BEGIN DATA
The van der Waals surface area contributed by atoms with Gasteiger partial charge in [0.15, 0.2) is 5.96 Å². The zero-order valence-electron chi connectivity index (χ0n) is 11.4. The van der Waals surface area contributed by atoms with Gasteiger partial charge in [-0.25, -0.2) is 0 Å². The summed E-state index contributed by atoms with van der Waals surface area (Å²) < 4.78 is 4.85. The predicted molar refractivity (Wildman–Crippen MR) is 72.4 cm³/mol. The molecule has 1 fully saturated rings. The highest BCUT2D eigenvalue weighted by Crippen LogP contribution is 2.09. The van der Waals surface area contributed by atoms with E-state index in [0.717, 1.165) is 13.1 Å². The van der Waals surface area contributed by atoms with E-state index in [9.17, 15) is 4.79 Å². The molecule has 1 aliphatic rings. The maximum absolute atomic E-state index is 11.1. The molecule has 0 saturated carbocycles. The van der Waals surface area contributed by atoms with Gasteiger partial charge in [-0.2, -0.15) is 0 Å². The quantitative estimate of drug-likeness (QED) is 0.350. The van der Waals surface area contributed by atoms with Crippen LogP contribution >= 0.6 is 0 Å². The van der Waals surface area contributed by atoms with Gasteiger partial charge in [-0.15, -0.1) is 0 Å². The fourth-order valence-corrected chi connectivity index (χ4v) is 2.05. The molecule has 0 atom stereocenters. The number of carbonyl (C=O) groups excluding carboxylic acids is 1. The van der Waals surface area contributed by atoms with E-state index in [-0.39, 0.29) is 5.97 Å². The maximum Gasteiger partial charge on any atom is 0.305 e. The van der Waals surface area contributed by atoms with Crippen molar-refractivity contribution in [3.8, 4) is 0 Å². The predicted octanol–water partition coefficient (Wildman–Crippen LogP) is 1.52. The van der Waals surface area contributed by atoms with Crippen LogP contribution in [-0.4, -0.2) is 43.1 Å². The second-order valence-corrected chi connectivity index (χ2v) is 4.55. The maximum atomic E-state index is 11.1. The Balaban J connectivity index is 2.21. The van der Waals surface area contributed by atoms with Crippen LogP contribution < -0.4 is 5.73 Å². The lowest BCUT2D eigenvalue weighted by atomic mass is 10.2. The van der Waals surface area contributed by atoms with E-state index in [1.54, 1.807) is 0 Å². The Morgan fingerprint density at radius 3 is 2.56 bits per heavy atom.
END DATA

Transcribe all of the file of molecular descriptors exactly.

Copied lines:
The van der Waals surface area contributed by atoms with Gasteiger partial charge in [0.15, 0.2) is 5.96 Å². The zero-order valence-electron chi connectivity index (χ0n) is 11.4. The van der Waals surface area contributed by atoms with Gasteiger partial charge in [-0.25, -0.2) is 0 Å². The summed E-state index contributed by atoms with van der Waals surface area (Å²) < 4.78 is 4.85. The predicted molar refractivity (Wildman–Crippen MR) is 72.4 cm³/mol. The molecule has 1 fully saturated rings. The highest BCUT2D eigenvalue weighted by Crippen LogP contribution is 2.09. The van der Waals surface area contributed by atoms with E-state index in [0.717, 1.165) is 13.1 Å². The van der Waals surface area contributed by atoms with E-state index in [9.17, 15) is 4.79 Å². The molecule has 1 aliphatic rings. The maximum absolute atomic E-state index is 11.1. The molecule has 0 saturated carbocycles. The van der Waals surface area contributed by atoms with Gasteiger partial charge in [-0.2, -0.15) is 0 Å². The quantitative estimate of drug-likeness (QED) is 0.350. The van der Waals surface area contributed by atoms with Crippen LogP contribution >= 0.6 is 0 Å². The van der Waals surface area contributed by atoms with Gasteiger partial charge in [-0.15, -0.1) is 0 Å². The fourth-order valence-corrected chi connectivity index (χ4v) is 2.05. The molecule has 0 atom stereocenters. The number of carbonyl (C=O) groups excluding carboxylic acids is 1. The van der Waals surface area contributed by atoms with E-state index in [-0.39, 0.29) is 5.97 Å². The maximum Gasteiger partial charge on any atom is 0.305 e. The van der Waals surface area contributed by atoms with Crippen molar-refractivity contribution in [3.8, 4) is 0 Å². The predicted octanol–water partition coefficient (Wildman–Crippen LogP) is 1.52. The van der Waals surface area contributed by atoms with Crippen LogP contribution in [-0.4, -0.2) is 43.1 Å². The second-order valence-corrected chi connectivity index (χ2v) is 4.55. The maximum atomic E-state index is 11.1. The Balaban J connectivity index is 2.21. The van der Waals surface area contributed by atoms with Crippen LogP contribution < -0.4 is 5.73 Å². The lowest BCUT2D eigenvalue weighted by atomic mass is 10.2. The van der Waals surface area contributed by atoms with E-state index in [1.54, 1.807) is 0 Å². The Morgan fingerprint density at radius 3 is 2.56 bits per heavy atom.